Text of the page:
Democratic aspirations were snuffed out entirely by the late 1970s. In 1978, Guatemalan soldiers violently suppressed peaceful protests by Q’eqchi’ peasants in Panzós. The military massacred dozens of people. By 1982, the armed conflict reached its bloody nadir. Between 1982 and 1983, the Guatemalan military killed roughly 80,000 civilians, including a genocide against the Ixil Mayas.
Such violence did not subside until the signing of the Peace Accords in 1996. This agreement between guerrilla insurgents and the Guatemalan government brought a formal end to the armed conflict. The accords established a truth commission to investigate wartime atrocities. They also acknowledged the disproportionate impact of the conflict on Indigenous populations. They even gestured to issues of land tenure, labor, education, and health care, policy areas Arévalo had sought to address a half century earlier.
Despite that, Arévalo’s vision for a more democratic and progressive Guatemala did not materialize during the “post-peace” period. In fact, economic disparities deepened, particularly among poor Maya and Ladino populations. Women faced violence at rates as high as during the war. Political corruption remained entrenched, leading to widespread disillusionment with the democratic process.
Even still, Guatemalans preserved memories of Arévalo’s rule and the Ten Years of Spring during which a more peaceful and democratic future had seemed possible. On Oct. 20, 2017, thousands took to the streets of Guatemala City to celebrate Guatemala’s Revolution. Union members and students wore shirts and raised banners bearing the names of both Arévalo and Árbenz.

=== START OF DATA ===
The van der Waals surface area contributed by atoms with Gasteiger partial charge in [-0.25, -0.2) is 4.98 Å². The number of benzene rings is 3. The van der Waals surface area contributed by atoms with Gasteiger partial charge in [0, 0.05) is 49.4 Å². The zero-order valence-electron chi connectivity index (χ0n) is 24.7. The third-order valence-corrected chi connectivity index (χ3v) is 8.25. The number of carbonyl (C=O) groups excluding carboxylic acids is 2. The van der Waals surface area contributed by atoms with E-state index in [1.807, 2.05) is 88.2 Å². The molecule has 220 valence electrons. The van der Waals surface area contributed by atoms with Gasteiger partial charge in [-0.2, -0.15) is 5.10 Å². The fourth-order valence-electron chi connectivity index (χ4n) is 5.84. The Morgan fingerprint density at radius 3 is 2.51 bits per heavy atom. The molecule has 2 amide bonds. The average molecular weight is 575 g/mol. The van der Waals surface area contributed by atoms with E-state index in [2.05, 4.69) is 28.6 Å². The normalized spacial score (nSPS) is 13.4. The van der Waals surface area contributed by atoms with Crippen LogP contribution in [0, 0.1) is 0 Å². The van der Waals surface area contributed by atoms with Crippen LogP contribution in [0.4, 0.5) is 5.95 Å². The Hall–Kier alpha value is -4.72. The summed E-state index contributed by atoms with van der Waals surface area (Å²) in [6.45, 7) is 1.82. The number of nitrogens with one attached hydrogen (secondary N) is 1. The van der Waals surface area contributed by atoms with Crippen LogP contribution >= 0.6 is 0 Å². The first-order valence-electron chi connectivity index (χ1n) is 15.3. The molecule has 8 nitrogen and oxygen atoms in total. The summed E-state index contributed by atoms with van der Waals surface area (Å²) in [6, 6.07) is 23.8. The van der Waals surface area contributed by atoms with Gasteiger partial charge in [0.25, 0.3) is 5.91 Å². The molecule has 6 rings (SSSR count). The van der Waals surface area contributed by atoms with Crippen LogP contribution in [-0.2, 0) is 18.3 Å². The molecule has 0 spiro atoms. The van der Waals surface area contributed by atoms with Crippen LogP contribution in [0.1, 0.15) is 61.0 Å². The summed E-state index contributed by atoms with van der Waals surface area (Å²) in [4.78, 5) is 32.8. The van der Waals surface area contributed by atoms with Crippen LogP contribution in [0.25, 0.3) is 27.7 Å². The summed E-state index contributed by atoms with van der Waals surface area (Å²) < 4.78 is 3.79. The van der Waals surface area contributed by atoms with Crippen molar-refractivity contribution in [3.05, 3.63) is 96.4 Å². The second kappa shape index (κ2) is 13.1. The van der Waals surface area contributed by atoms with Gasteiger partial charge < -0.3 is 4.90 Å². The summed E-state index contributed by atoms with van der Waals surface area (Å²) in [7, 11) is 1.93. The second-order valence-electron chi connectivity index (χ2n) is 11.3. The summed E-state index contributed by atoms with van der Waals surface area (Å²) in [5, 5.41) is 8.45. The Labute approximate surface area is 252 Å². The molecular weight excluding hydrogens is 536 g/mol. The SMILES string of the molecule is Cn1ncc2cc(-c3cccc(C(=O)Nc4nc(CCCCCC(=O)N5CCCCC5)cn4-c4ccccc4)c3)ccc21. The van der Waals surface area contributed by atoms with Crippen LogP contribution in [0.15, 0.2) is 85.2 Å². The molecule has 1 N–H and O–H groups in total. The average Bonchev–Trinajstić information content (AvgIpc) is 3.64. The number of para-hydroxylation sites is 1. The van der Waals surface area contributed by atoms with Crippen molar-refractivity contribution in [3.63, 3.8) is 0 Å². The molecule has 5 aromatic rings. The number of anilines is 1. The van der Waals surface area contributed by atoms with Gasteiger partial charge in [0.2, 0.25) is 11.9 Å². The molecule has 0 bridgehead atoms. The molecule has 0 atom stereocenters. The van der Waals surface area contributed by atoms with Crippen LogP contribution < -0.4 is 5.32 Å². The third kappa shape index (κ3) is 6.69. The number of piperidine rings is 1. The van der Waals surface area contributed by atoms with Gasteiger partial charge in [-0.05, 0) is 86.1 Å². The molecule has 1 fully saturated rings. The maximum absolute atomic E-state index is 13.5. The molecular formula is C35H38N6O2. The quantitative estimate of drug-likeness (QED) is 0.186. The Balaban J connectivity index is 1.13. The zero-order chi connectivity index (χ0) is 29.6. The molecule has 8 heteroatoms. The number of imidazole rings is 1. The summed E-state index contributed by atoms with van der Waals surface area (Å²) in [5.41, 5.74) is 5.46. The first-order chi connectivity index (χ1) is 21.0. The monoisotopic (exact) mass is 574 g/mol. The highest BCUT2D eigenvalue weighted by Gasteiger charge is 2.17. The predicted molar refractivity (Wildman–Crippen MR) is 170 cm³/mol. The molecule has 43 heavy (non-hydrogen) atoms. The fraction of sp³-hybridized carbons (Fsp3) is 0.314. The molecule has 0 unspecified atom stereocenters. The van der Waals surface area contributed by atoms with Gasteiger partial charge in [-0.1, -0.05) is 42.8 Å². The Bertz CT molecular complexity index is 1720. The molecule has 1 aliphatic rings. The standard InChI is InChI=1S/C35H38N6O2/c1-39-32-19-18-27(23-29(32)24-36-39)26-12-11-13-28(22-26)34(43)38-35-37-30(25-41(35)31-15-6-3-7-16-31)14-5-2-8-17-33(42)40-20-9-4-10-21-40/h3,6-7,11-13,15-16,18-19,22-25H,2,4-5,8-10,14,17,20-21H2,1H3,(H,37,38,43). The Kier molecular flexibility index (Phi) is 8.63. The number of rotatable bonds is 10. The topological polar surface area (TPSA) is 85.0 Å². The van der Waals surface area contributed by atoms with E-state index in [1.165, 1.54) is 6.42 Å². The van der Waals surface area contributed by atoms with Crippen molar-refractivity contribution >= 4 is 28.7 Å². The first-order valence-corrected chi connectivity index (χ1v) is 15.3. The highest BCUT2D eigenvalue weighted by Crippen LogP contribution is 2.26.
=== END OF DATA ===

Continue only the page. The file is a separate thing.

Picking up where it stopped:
Over the past year, Bernardo Arévalo has tapped into these popular sentiments. His party, the Seed Movement, deliberately evoked the imagery of the Ten Years of Spring, and his campaign emphasized the values of democracy, justice, and progressive reform.
And yet, Arévalo Jr. faces similar challenges today as his father did decades ago. Since his victory in August, reactionary elements have sought to prevent his ascension to the presidency. Sandra Torres, his rival for the presidency, refused to concede the election. The Electoral Tribunal attempted to annul the results. Congress refused to recognize 23 lawmakers from the Seed Movement elected alongside the president. And the Attorney General’s Office, led by Consuelo Porras, has actively sought to prevent his rise to power.
Nevertheless, Arévalo benefits from the same groundswell of popular support as his father did 80 years ago. Guatemalans have undertaken a massive national strike in protest of attempts to meddle in the transfer of power. In recent months, thousands of Mayas have traveled hundreds of kilometers to the capital of Guatemala City to call for Porras’ resignation and Arévalo’s inauguration. Amid this outpouring of support, Arévalo Jr. vowed to complete the Revolution. Standing alongside the son of Jacobo Árbenz on Revolution Day, he echoed their calls: “May the 1944 Revolution live forever in our hearts and in our memories…the new government is with you and for you!”
That’s why Arévalo Jr.’s inauguration is more than a political transition. It’s a testament to a nation’s enduring hope to revive its revolutionary past and to shape a better future, thanks to the work of Guatemalans who have yearned for decades to have a voice in their government.
Ilan Palacios Avineri is a Ph.D. Candidate in History at the University of Texas at Austin. His research focuses on the politics of natural disasters, reconstruction, and state repression during the 20th century in Guatemala. Made by History takes readers beyond the headlines with articles written and edited by professional historians. Learn more about Made by History at TIME here.Leave a comment